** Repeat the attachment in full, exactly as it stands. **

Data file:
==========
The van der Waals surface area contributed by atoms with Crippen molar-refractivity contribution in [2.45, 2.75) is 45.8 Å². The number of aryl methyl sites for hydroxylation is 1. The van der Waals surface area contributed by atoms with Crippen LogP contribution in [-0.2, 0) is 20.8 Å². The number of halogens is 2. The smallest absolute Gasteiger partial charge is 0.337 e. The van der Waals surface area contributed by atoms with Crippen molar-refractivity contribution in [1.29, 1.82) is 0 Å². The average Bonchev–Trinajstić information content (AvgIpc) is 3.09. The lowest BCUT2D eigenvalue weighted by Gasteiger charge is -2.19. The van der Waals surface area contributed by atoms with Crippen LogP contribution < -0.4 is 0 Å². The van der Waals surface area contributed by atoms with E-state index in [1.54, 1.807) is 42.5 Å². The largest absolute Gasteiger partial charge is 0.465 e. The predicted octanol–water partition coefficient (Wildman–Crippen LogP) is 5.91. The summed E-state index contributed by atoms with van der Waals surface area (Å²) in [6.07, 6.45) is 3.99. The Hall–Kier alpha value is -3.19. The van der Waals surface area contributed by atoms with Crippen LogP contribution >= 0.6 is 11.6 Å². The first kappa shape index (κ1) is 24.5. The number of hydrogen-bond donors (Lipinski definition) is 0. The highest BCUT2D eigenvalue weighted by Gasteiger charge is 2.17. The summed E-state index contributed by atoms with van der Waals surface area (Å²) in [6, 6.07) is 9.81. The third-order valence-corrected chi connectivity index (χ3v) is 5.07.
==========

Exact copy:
The van der Waals surface area contributed by atoms with Crippen molar-refractivity contribution in [2.45, 2.75) is 45.8 Å². The number of aryl methyl sites for hydroxylation is 1. The van der Waals surface area contributed by atoms with Crippen LogP contribution in [-0.2, 0) is 20.8 Å². The number of halogens is 2. The smallest absolute Gasteiger partial charge is 0.337 e. The van der Waals surface area contributed by atoms with Crippen molar-refractivity contribution in [1.29, 1.82) is 0 Å². The average Bonchev–Trinajstić information content (AvgIpc) is 3.09. The lowest BCUT2D eigenvalue weighted by Gasteiger charge is -2.19. The van der Waals surface area contributed by atoms with Crippen LogP contribution < -0.4 is 0 Å². The van der Waals surface area contributed by atoms with E-state index in [1.54, 1.807) is 42.5 Å². The largest absolute Gasteiger partial charge is 0.465 e. The predicted octanol–water partition coefficient (Wildman–Crippen LogP) is 5.91. The summed E-state index contributed by atoms with van der Waals surface area (Å²) in [6.07, 6.45) is 3.99. The Hall–Kier alpha value is -3.19. The van der Waals surface area contributed by atoms with Crippen LogP contribution >= 0.6 is 11.6 Å². The first kappa shape index (κ1) is 24.5. The number of hydrogen-bond donors (Lipinski definition) is 0. The highest BCUT2D eigenvalue weighted by Gasteiger charge is 2.17. The summed E-state index contributed by atoms with van der Waals surface area (Å²) in [6, 6.07) is 9.81. The third-order valence-corrected chi connectivity index (χ3v) is 5.07.